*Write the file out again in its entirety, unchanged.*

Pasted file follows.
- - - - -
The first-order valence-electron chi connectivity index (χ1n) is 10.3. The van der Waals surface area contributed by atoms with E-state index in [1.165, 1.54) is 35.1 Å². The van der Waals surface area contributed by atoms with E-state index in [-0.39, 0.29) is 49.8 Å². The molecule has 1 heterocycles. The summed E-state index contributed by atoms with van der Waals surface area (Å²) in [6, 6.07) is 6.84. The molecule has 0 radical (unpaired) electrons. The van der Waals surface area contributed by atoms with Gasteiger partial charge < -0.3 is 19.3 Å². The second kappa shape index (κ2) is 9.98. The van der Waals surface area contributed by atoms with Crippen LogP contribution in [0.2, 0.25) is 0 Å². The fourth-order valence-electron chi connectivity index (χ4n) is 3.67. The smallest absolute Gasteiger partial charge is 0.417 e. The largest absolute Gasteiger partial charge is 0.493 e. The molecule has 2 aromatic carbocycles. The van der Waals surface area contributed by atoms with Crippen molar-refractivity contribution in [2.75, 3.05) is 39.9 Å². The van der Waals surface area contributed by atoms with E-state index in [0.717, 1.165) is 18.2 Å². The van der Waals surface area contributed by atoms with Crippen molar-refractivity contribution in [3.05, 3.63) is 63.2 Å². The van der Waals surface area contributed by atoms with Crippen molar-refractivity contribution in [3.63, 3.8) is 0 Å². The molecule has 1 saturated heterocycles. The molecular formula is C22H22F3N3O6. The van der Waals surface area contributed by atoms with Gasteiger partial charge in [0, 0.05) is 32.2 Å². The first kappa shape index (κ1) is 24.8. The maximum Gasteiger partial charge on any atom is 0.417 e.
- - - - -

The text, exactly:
The first-order valence-electron chi connectivity index (χ1n) is 10.3. The van der Waals surface area contributed by atoms with E-state index in [1.165, 1.54) is 35.1 Å². The van der Waals surface area contributed by atoms with E-state index in [-0.39, 0.29) is 49.8 Å². The molecule has 1 heterocycles. The summed E-state index contributed by atoms with van der Waals surface area (Å²) in [6, 6.07) is 6.84. The molecule has 0 radical (unpaired) electrons. The van der Waals surface area contributed by atoms with Gasteiger partial charge < -0.3 is 19.3 Å². The second kappa shape index (κ2) is 9.98. The van der Waals surface area contributed by atoms with Crippen LogP contribution in [0.2, 0.25) is 0 Å². The fourth-order valence-electron chi connectivity index (χ4n) is 3.67. The smallest absolute Gasteiger partial charge is 0.417 e. The largest absolute Gasteiger partial charge is 0.493 e. The molecule has 2 aromatic carbocycles. The van der Waals surface area contributed by atoms with Crippen molar-refractivity contribution in [2.75, 3.05) is 39.9 Å². The van der Waals surface area contributed by atoms with E-state index in [0.717, 1.165) is 18.2 Å². The van der Waals surface area contributed by atoms with Crippen molar-refractivity contribution in [3.05, 3.63) is 63.2 Å². The van der Waals surface area contributed by atoms with Crippen molar-refractivity contribution in [3.63, 3.8) is 0 Å². The molecule has 1 saturated heterocycles. The molecular formula is C22H22F3N3O6. The van der Waals surface area contributed by atoms with Gasteiger partial charge in [0, 0.05) is 32.2 Å². The first kappa shape index (κ1) is 24.8. The maximum Gasteiger partial charge on any atom is 0.417 e.